Welcome to the Melbourne School of Design

Melbourne School of Design (MSD) is the University of Melbourne’s graduate school of the Faculty of Architecture, Building and Planning and also hosts the Bachelor of Design. This Weekend, you are invited to go inside the university and learn more about MSD’s history and engage with it’s current exhibition.

Melbourne School of Design is one of the key architectural landmarks of The Weekend, both for its own architecture, housed as it is in a purpose-built, studio focused facility unveiled in 2014, and also for the role it plays in producing new generations of architects, planners and designers who will shape our city into the future.

The School of Design is part of the University of Melbourne and began its life in 1860 when the university first established an Engineering Certificate including an architecture subject.

Visit the Melbourne School of Design over The Weekend and view the exhibition John Andrews: Architect of Uncommon Sense which celebrates the great, yet under-recognised, architect’s work and its global impact; a shining example of how architecture can be used to address urgent environmental and urban concerns.

Toured previously at Harvard University’s Druker Design Gallery, Architect of Uncommon Sense showcases formerly inaccessible Australian archival holdings from the State Library of New South Wales, with a special focus on Andrews’ Melbourne projects.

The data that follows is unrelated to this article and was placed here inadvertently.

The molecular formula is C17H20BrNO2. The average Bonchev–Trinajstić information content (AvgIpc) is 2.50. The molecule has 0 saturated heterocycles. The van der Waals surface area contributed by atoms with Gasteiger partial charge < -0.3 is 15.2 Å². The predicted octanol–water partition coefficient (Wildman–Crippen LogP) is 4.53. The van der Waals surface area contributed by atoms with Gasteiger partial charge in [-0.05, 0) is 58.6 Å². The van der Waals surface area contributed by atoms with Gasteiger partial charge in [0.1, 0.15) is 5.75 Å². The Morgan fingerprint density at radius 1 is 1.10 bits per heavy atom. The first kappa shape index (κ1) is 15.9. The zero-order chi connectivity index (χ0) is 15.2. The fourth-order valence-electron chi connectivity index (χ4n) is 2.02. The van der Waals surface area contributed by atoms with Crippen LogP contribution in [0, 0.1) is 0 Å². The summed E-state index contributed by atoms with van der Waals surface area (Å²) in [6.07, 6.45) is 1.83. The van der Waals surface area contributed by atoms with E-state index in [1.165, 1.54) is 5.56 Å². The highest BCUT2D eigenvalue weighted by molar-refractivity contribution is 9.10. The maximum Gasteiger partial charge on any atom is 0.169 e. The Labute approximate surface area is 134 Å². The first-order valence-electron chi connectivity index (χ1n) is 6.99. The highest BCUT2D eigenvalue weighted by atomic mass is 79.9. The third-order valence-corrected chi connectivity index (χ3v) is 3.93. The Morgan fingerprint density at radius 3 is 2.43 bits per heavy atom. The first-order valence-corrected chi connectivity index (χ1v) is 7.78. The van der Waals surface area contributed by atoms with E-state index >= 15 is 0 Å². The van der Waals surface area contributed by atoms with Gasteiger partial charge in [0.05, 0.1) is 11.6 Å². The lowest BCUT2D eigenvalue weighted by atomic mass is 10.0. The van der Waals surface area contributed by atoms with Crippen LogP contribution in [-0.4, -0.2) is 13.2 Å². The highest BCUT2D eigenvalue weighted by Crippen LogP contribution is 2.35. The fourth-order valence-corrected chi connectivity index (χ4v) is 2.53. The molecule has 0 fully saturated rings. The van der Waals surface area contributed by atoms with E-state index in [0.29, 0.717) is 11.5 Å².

Beyond Andrews’ work, the exhibition highlights Australia’s late modern architectural heritage and the evolution of environmental sensibilities in Australian design culture, while investigating the challenges entailed in its conservation.

If you’re visiting on Saturday, find a coffee or lunch at one of several cafes including St Ali canteen, Science Gallery, Professor’s Walk and Prince Alfred Rooftop Café and Bar.

Once you’ve explored Melbourne School of Design, move into the City of Melbourne precinct for more of The Weekend!

History of Melbourne School of Design

In 1860, University of Melbourne established an Engineering Certificate, taught through the School of Engineering, which included an architecture component and thus making it suitable for the training of architects.

Some 60 years later in 1920, Eileen Good became the first woman to graduate with the Diploma of Architecture and in 1924 became the first full-time member of academic staff in the School of Architecture, making her the first woman to teach in an architecture school in Australia.

The School of Architecture obtained its own building in 1964, which was officially opening by His Royal Highness Prince Phillip, Duke of Edinburgh. A key feature of the building was the historic Japanese room, designed by Shigera Yura.


Severe funding constraints hampered construction of the building, and many materials were obtained from donations by the construction industry. The building was functional but compromised and by the early 21st Century enrolments of more than 1200 had exhausted the studio space.

The building was demolished in 2012 to accommodate a new building at the same site and in 2014 the Faculty’s new home was officially opened, a purpose-built facility for contemporary courses in Architecture, Building and Planning.

Designed jointly by Melbourne’s John Wardle Architects and Boston’s NADAAA, key features from the previous structure, such as the Japanese Room and the Joseph Reed façade, have been incorporated into the new building.

Explore MSD

What's On in MSD

(1) Circular built forms made of concrete and glass tiles with sign reading convention centre above entrance, two men are approaching the entry.
Open Access, Exhibition
John Andrews: Architect of Uncommon Sense

Saturday 27 July, Sunday 28 July